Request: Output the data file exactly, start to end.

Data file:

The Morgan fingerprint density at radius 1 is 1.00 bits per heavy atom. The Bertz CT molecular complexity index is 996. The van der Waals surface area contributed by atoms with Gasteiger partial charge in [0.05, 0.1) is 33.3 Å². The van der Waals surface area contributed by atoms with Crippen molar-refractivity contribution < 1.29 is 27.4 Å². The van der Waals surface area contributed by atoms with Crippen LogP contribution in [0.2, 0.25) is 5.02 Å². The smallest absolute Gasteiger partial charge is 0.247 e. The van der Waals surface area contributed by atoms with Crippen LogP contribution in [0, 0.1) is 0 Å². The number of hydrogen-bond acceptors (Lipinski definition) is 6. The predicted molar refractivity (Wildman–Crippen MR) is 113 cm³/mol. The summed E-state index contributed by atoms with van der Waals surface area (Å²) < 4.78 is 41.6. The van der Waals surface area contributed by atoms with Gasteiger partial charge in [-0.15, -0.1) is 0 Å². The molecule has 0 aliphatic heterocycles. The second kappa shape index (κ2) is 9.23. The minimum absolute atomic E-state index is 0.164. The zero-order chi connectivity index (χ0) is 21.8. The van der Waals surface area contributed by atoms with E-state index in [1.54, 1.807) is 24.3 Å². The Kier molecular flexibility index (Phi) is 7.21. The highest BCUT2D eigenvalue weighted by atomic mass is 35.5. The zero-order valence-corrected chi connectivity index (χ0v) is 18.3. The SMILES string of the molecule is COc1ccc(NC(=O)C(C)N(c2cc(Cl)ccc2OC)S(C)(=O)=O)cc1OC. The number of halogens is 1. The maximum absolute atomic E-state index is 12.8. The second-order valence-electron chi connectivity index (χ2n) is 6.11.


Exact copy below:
The Morgan fingerprint density at radius 1 is 1.00 bits per heavy atom. The Bertz CT molecular complexity index is 996. The van der Waals surface area contributed by atoms with Gasteiger partial charge in [0.05, 0.1) is 33.3 Å². The van der Waals surface area contributed by atoms with Crippen molar-refractivity contribution < 1.29 is 27.4 Å². The van der Waals surface area contributed by atoms with Crippen LogP contribution in [0.2, 0.25) is 5.02 Å². The smallest absolute Gasteiger partial charge is 0.247 e. The van der Waals surface area contributed by atoms with Crippen LogP contribution in [0, 0.1) is 0 Å². The number of hydrogen-bond acceptors (Lipinski definition) is 6. The predicted molar refractivity (Wildman–Crippen MR) is 113 cm³/mol. The summed E-state index contributed by atoms with van der Waals surface area (Å²) < 4.78 is 41.6. The van der Waals surface area contributed by atoms with Gasteiger partial charge in [-0.15, -0.1) is 0 Å². The molecule has 0 aliphatic heterocycles. The second kappa shape index (κ2) is 9.23. The minimum absolute atomic E-state index is 0.164. The zero-order chi connectivity index (χ0) is 21.8. The van der Waals surface area contributed by atoms with E-state index in [1.54, 1.807) is 24.3 Å². The Kier molecular flexibility index (Phi) is 7.21. The highest BCUT2D eigenvalue weighted by atomic mass is 35.5. The zero-order valence-corrected chi connectivity index (χ0v) is 18.3. The SMILES string of the molecule is COc1ccc(NC(=O)C(C)N(c2cc(Cl)ccc2OC)S(C)(=O)=O)cc1OC. The number of halogens is 1. The maximum absolute atomic E-state index is 12.8. The second-order valence-electron chi connectivity index (χ2n) is 6.11.